The African Commission on Human and Peoples’ Rights (the Commission) and its Committee for the Prevention of Torture in Africa (CPTA), on the occasion of the International Day in Support of Victims of Torture, reiterate the importance of full redress for victims of torture, and take this opportunity to call upon African States and non-State actors to fulfil their responsibilities to that end, as is reflected in the Guidelines and Measures for the Prohibition and Prevention of Torture, Cruel, Inhuman or Degrading Treatment or Punishment in Africa (the Robben Island Guidelines).
In the period between June 2013 and June 2014, the systemic use of torture by law-enforcement agencies, security forces, armed groups and other private actors, has remained widespread, with multiple cases of torture reported in various African countries. The prevalence of acts of torture, cruel, inhuman or degrading treatment or punishment persists during crackdowns on public protests, uprisings and coup d’etats.
Victims of torture are primarily members of opposition political parties or movements, human rights defenders, protestors, including peaceful protestors, detainees, prisoners, persons suspected of terrorism, persons with intellectual or psychosocial disabilities, as well as refugees and asylum seekers.
Torture continues to be used as a means of obtaining confessions or information, in investigations and as a way of repressing, punishing and terrorising victims.
Credible reports and allegations of incidences that may amount to torture or ill-treatment that have come to the attention of the CPTA between June 2013 and June 2014, concern countries such as Angola, Central African Republic, the Democratic Republic of Congo, Djibouti, Egypt, Equatorial Guinea, Ethiopia, Eritrea, Ghana, The Gambia, Kenya, Libya, Mali, Mauritania, Nigeria, Rwanda, Somalia, South Africa, South Sudan, Sudan, Uganda and Zimbabwe.
Progress has been made in certain areas too. Two countries signed or ratified the Convention against Torture and Other Cruel, Inhuman or Degrading Treatment or Punishment (CAT) or its Optional Protocol (OP-CAT).
Domestication of CAT and OP-CAT has also proceeded in a number of countries. The CPTA has also noted with appreciation some significant judicial decisions which have been made by some national and sub-regional courts advancing protection against torture and ill-treatment.
Some States have also taken important policy, capacity-building and awareness-raising actions to support prohibition of torture and ill-treatment.
The Commission and CPTA note and commend the positive measures taken by both State and non-State actors to prevent torture or ill-treatment in Africa, as well as the continued efforts to ensure full redress to victims.
However, torture continues to be a real problem, and any person, man or woman, young or old, person with disability or not, is a potential victim.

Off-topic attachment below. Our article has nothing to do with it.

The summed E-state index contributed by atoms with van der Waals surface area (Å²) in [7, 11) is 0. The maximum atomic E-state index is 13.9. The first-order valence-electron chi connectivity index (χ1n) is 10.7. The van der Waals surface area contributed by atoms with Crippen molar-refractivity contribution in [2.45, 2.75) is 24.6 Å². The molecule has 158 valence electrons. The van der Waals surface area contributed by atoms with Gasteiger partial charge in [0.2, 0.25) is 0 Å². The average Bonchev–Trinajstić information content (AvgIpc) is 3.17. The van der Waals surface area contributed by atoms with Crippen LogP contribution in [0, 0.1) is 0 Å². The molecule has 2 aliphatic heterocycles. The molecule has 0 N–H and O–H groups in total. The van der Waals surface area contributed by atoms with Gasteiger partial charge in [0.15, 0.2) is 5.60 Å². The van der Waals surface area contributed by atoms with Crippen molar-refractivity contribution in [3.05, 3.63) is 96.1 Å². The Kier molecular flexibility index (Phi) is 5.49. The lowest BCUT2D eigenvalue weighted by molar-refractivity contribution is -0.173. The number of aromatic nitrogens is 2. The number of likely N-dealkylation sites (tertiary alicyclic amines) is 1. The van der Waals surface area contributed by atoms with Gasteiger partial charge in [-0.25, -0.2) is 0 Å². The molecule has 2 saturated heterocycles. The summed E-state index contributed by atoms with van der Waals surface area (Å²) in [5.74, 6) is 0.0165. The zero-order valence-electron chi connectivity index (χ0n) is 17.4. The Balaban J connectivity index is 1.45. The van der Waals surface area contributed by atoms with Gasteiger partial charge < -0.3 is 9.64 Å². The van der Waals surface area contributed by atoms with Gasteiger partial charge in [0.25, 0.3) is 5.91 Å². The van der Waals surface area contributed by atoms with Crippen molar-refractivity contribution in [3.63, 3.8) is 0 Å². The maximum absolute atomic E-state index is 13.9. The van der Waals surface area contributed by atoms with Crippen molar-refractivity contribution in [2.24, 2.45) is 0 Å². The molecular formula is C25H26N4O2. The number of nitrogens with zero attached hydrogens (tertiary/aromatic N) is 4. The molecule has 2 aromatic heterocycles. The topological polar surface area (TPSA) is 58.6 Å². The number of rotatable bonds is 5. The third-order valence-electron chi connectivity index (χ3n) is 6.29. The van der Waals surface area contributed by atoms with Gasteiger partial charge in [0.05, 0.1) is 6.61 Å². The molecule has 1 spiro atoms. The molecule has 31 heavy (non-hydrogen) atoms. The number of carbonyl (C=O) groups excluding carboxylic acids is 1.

The CPTA calls on all actors to respect their commitments to ensure that perpetrators of torture are held accountable. Those responsible for acts of torture should be subject to legal proceedings, as part of ensuring justice to victims of torture.
African States are reminded that they have an enduring solemn duty to respect fundamental human rights and the rule of law. The CPTA reiterates that torture or ill-treatment amounts to egregious human rights violations.
States should take positive steps to ensure that mental health institutions do not remain hotbeds for the perpetration of torture and ill-treatment on persons with intellectual or psychosocial disabilities.
States should take legislative and administrative measures prohibiting and punishing all forms of violence, including violence targeting persons on the basis of their imputed or actual sexual orientation or gender identity.
States that are not parties to the Convention Against Torture and its Optional Protocol, and States that have not domesticated these instruments, are urged to consider doing so with expedition.
States that have instituted truth and reconciliation processes should facilitate those initiatives to undertake their tasks effectively so that they may advance protection of victims of torture and ill-treatment by collecting testimonies, conducting investigations, holding public hearings, and publishing reports that include findings and recommendations.
Finally, States are called upon to take concrete steps to respect their commitments with regard to the right of victims to an effective remedy for the human rights violations suffered as a result of torture and ill-treatment, as well as the right to full redress. In this regard, States should ensure that victims of torture, cruel, inhuman or degrading treatment or punishment, witnesses, those conducting investigations, other human rights defenders and families are protected from violence, threats of violence or any other form of intimidation or reprisal. Further, States should offer reparation to victims, including family members, irrespective of whether a successful criminal prosecution can or has been brought, including appropriate medical care, social and medical rehabilitation, as well as compensation and other support.
Every day should be dedicated to ending the culture of torture and strengthening support to victims of torture.